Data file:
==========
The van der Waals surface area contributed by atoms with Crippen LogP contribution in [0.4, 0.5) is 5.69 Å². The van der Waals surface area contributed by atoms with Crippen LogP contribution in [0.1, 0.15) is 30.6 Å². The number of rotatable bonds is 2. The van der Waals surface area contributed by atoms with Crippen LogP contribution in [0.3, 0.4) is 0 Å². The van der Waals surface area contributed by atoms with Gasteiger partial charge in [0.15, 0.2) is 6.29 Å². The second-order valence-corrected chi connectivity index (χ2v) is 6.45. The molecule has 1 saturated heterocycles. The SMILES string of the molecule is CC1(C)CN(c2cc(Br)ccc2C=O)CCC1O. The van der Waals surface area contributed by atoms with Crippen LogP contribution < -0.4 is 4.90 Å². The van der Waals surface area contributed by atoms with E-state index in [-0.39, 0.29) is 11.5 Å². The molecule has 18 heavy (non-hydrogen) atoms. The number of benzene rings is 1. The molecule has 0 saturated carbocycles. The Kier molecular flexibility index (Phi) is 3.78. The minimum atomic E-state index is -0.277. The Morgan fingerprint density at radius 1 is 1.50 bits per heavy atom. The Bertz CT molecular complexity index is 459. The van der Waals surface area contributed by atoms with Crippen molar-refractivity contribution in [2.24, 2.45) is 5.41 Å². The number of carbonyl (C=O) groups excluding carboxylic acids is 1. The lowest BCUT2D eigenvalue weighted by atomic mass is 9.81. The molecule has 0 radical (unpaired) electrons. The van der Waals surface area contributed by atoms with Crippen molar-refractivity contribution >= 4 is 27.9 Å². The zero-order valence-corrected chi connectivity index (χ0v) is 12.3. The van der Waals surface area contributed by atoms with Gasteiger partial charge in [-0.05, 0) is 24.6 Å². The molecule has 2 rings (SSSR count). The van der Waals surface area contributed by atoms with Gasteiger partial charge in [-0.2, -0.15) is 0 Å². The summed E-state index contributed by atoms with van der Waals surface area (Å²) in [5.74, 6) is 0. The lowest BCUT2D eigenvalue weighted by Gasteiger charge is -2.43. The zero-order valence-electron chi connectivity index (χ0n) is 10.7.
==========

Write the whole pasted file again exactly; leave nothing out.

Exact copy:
The van der Waals surface area contributed by atoms with Crippen LogP contribution in [0.4, 0.5) is 5.69 Å². The van der Waals surface area contributed by atoms with Crippen LogP contribution in [0.1, 0.15) is 30.6 Å². The number of rotatable bonds is 2. The van der Waals surface area contributed by atoms with Crippen LogP contribution in [0.3, 0.4) is 0 Å². The van der Waals surface area contributed by atoms with Gasteiger partial charge in [0.15, 0.2) is 6.29 Å². The second-order valence-corrected chi connectivity index (χ2v) is 6.45. The molecule has 1 saturated heterocycles. The SMILES string of the molecule is CC1(C)CN(c2cc(Br)ccc2C=O)CCC1O. The van der Waals surface area contributed by atoms with Crippen LogP contribution < -0.4 is 4.90 Å². The van der Waals surface area contributed by atoms with E-state index in [-0.39, 0.29) is 11.5 Å². The molecule has 18 heavy (non-hydrogen) atoms. The number of benzene rings is 1. The molecule has 0 saturated carbocycles. The Kier molecular flexibility index (Phi) is 3.78. The minimum atomic E-state index is -0.277. The Morgan fingerprint density at radius 1 is 1.50 bits per heavy atom. The Bertz CT molecular complexity index is 459. The van der Waals surface area contributed by atoms with Crippen molar-refractivity contribution in [2.24, 2.45) is 5.41 Å². The number of carbonyl (C=O) groups excluding carboxylic acids is 1. The lowest BCUT2D eigenvalue weighted by atomic mass is 9.81. The molecule has 0 radical (unpaired) electrons. The van der Waals surface area contributed by atoms with Crippen molar-refractivity contribution >= 4 is 27.9 Å². The zero-order valence-corrected chi connectivity index (χ0v) is 12.3. The van der Waals surface area contributed by atoms with Gasteiger partial charge in [-0.05, 0) is 24.6 Å². The molecule has 2 rings (SSSR count). The van der Waals surface area contributed by atoms with Gasteiger partial charge in [-0.2, -0.15) is 0 Å². The summed E-state index contributed by atoms with van der Waals surface area (Å²) in [5.74, 6) is 0. The lowest BCUT2D eigenvalue weighted by Gasteiger charge is -2.43. The zero-order valence-electron chi connectivity index (χ0n) is 10.7.